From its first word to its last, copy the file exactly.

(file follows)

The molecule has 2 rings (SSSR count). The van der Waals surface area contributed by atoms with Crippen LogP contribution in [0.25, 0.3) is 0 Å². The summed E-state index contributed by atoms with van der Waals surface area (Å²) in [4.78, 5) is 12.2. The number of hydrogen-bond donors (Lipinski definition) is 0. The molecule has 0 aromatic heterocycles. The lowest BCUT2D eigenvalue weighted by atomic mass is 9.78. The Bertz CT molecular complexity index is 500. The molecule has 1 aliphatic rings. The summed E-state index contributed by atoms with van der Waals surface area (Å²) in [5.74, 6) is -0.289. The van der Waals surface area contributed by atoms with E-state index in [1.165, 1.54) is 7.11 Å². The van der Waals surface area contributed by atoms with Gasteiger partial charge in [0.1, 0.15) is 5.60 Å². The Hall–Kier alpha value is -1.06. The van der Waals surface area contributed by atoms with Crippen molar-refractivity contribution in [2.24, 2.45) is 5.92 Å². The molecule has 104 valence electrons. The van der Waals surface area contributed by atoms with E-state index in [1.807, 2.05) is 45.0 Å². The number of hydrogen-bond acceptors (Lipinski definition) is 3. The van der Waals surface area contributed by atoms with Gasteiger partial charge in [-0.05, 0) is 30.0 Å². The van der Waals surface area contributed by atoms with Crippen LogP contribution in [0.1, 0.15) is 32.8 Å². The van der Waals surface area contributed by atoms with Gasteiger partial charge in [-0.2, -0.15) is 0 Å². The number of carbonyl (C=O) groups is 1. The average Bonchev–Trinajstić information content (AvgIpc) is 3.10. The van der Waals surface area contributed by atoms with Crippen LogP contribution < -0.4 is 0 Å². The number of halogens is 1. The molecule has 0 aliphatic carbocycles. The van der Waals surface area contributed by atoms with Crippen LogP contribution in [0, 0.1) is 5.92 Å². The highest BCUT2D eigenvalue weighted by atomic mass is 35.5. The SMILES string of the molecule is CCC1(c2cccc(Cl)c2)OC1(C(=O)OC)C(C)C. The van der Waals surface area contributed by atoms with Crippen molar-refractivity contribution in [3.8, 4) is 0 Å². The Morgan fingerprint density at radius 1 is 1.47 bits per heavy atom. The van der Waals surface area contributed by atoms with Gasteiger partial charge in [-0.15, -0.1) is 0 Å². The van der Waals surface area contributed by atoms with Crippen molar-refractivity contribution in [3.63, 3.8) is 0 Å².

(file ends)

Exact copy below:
The molecule has 2 rings (SSSR count). The van der Waals surface area contributed by atoms with Crippen LogP contribution in [0.25, 0.3) is 0 Å². The summed E-state index contributed by atoms with van der Waals surface area (Å²) in [4.78, 5) is 12.2. The number of hydrogen-bond donors (Lipinski definition) is 0. The molecule has 0 aromatic heterocycles. The lowest BCUT2D eigenvalue weighted by atomic mass is 9.78. The Bertz CT molecular complexity index is 500. The molecule has 1 aliphatic rings. The summed E-state index contributed by atoms with van der Waals surface area (Å²) in [5.74, 6) is -0.289. The van der Waals surface area contributed by atoms with E-state index in [1.165, 1.54) is 7.11 Å². The van der Waals surface area contributed by atoms with Gasteiger partial charge in [0.1, 0.15) is 5.60 Å². The Hall–Kier alpha value is -1.06. The van der Waals surface area contributed by atoms with Crippen molar-refractivity contribution in [2.24, 2.45) is 5.92 Å². The molecule has 104 valence electrons. The van der Waals surface area contributed by atoms with E-state index in [1.807, 2.05) is 45.0 Å². The number of hydrogen-bond acceptors (Lipinski definition) is 3. The van der Waals surface area contributed by atoms with Gasteiger partial charge in [-0.05, 0) is 30.0 Å². The van der Waals surface area contributed by atoms with Crippen LogP contribution in [0.1, 0.15) is 32.8 Å². The van der Waals surface area contributed by atoms with Gasteiger partial charge in [-0.2, -0.15) is 0 Å². The number of carbonyl (C=O) groups is 1. The average Bonchev–Trinajstić information content (AvgIpc) is 3.10. The van der Waals surface area contributed by atoms with Crippen LogP contribution < -0.4 is 0 Å². The number of halogens is 1. The molecule has 0 aliphatic carbocycles. The van der Waals surface area contributed by atoms with Crippen LogP contribution in [0, 0.1) is 5.92 Å². The highest BCUT2D eigenvalue weighted by atomic mass is 35.5. The SMILES string of the molecule is CCC1(c2cccc(Cl)c2)OC1(C(=O)OC)C(C)C. The van der Waals surface area contributed by atoms with Crippen molar-refractivity contribution in [3.8, 4) is 0 Å². The Morgan fingerprint density at radius 1 is 1.47 bits per heavy atom. The van der Waals surface area contributed by atoms with Gasteiger partial charge in [-0.15, -0.1) is 0 Å². The van der Waals surface area contributed by atoms with Crippen molar-refractivity contribution in [3.63, 3.8) is 0 Å².